Analysis requested by Liberal Democrat senator David Leyonhjelm has revealed that around 870,000 non-citizens receive about $15 billion a year in welfare benefits.
Non-citizens claiming Australian welfare mostly hail from Britain, New Zealand, Africa and the Middle East.
The information provided by the Parliamentary Budget Office (PBO), estimates that around 710,000 non-citizens, who claim an average of $17,500 annually, hail from countries with which Australia has no social security agreement, account for around 83 per cent of the $15 billion total.
“At present, around 2.5 million (non-citizens) live in Australia and are eligible for welfare,” said Senator Leyonhjelm. “While I believe refugees should continue to be eligible for welfare to help them find their feet, the vast majority of non-citizens are not refugees and should not require handouts.”
The remainder consists of over 150,000 non-citizens from countries with which Australia does have a reciprocal agreement, such as New Zealand and India.
UK citizens are the largest group at 170,000, followed by African and Middle Eastern citizens at 90,000 and Chinese citizens at 50,000.
In Australia, pension eligibility is determined by residence rather than citizenship. If a non-citizen lives in Australia for 10 years, they are eligible for the Age Pension.
Australia is one of the few OECD nations where somebody who doesn’t work can receive benefits.
The PBO figures raise questions about the generosity of Australia’s welfare system, and whether welfare payments should be confined to Australian citizens, except where a reciprocal social security agreement is in place with a non-citizen’s nation of origin.
Senator Leyonhjelm suggested that, should welfare be limited to Australian citizens, it “will discourage those with poor job prospects from coming to Australia, and will build support for immigration within the Australian community”.
The Federal Government currently spends $158.6 billion per annum on welfare and this figure is projected to rise to $191 billion by 2020.
Non-citizens being paid $15 billion in welfare benefits will surely raise some alarm bells, but it’s worth remembering a few other factors.
Many non-citizens who come to Australia will require assistance to help them get their feet on the ground, after which, many will start businesses that will eventually contribute to the economy and create jobs for others.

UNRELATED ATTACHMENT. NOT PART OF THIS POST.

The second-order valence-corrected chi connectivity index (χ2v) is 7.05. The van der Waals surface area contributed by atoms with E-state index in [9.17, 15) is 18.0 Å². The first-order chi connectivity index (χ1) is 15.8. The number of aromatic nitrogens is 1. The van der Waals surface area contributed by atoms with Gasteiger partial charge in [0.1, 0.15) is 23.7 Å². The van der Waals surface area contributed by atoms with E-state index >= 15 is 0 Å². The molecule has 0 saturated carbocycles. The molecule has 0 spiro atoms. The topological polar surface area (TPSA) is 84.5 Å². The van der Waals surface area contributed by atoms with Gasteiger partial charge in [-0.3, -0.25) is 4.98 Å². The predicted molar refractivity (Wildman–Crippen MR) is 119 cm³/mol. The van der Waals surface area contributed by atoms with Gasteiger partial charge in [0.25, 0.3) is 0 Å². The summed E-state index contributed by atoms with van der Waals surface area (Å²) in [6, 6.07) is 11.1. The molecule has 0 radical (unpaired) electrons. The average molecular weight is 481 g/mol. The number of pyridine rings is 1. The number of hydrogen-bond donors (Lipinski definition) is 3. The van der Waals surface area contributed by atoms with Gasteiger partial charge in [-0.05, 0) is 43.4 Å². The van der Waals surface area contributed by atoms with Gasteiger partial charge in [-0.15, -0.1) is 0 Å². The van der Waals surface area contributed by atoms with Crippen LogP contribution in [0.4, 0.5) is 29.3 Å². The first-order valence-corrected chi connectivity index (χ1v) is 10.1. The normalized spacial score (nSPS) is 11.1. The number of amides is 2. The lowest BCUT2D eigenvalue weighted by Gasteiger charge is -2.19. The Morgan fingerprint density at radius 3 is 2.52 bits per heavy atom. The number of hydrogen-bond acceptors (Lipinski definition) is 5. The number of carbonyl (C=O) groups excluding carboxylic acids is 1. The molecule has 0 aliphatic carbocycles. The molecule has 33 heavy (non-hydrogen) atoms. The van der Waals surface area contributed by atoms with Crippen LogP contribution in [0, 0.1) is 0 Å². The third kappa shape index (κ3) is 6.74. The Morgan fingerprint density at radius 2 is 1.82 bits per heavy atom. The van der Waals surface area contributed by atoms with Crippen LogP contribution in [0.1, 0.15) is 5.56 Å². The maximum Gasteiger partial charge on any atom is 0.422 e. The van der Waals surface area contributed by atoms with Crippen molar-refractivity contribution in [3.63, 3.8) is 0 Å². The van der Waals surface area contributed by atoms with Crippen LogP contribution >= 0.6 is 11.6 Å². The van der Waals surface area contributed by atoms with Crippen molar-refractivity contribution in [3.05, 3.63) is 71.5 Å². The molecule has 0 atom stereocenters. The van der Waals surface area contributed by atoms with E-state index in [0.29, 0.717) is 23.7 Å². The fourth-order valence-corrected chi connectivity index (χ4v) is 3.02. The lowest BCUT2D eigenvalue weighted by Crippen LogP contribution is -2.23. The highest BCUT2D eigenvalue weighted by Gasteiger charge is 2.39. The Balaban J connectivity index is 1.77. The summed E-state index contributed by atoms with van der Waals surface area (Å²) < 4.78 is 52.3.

Many people assume that welfare recipients actually want to be on welfare – this is simply not the case. Sure, there are some who won’t work in a fit, but they are not limited to non-citizens. And the welfare paid out to these non-citizens is not necessarily Newstart.
Considering that most non-citizens and migrants will flock to where the work is – Melbourne and Sydney – the housing affordability issues in these capital cities means that a large number of people on low-income wages need rent assistance simply to get by.
Immigration is necessary for the success of our economy. Looking back to years past, the European migration post WW2 and then the Vietnamese migration in the late 1970s both led to economic booms for Australia. At the time, this migration was seen as a burden. In hindsight, it was a blessing.
The current migration of Middle Eastern and African citizens should eventually pay dividends for our bottom line, but first, these people need help to live week to week. So then, should we look at this $15 billion, which is 10 per cent of the total cost of welfare, as an investment rather than an expense?
By limiting welfare to Australian citizens, the people who’ll suffer most will be the ones stripped of their 457 visas. They may be here to work, but will be denied even low-income employment and will have to rely on ‘charity’ to get by. This makes it somewhat of a catch 22 – want to work but can’t, but also cannot receive welfare.
And what of the foreign-owned multinational corporations that continue to dodge paying tax in Australia? This sets us back at least $6 billion each year, so why isn’t this foregone revenue seen as welfare paid to foreigners?
Senator Leyonhjelm’s point that refugees should be entitled to the help they need to get a start in their new home and that anyone hailing from a country where we have a reciprocal agreement in place should also have access to welfare is a good one. If we limit assistance to those who need it, rather than those who are simply taking advantage of our generosity, it will ease pressure on the budget and, hopefully, improve Australians’ perception of immigration.
Do you think Senator Leyonhjelm makes a valid point? Should welfare be limited to Australian citizens only? If the Government stuck to its ‘jobs and growth’ mantra, would this be such an issue? Would the Government be better served by making foreign-owned companies pay their fair share of tax, rather than focusing on welfare paid to non-citizens?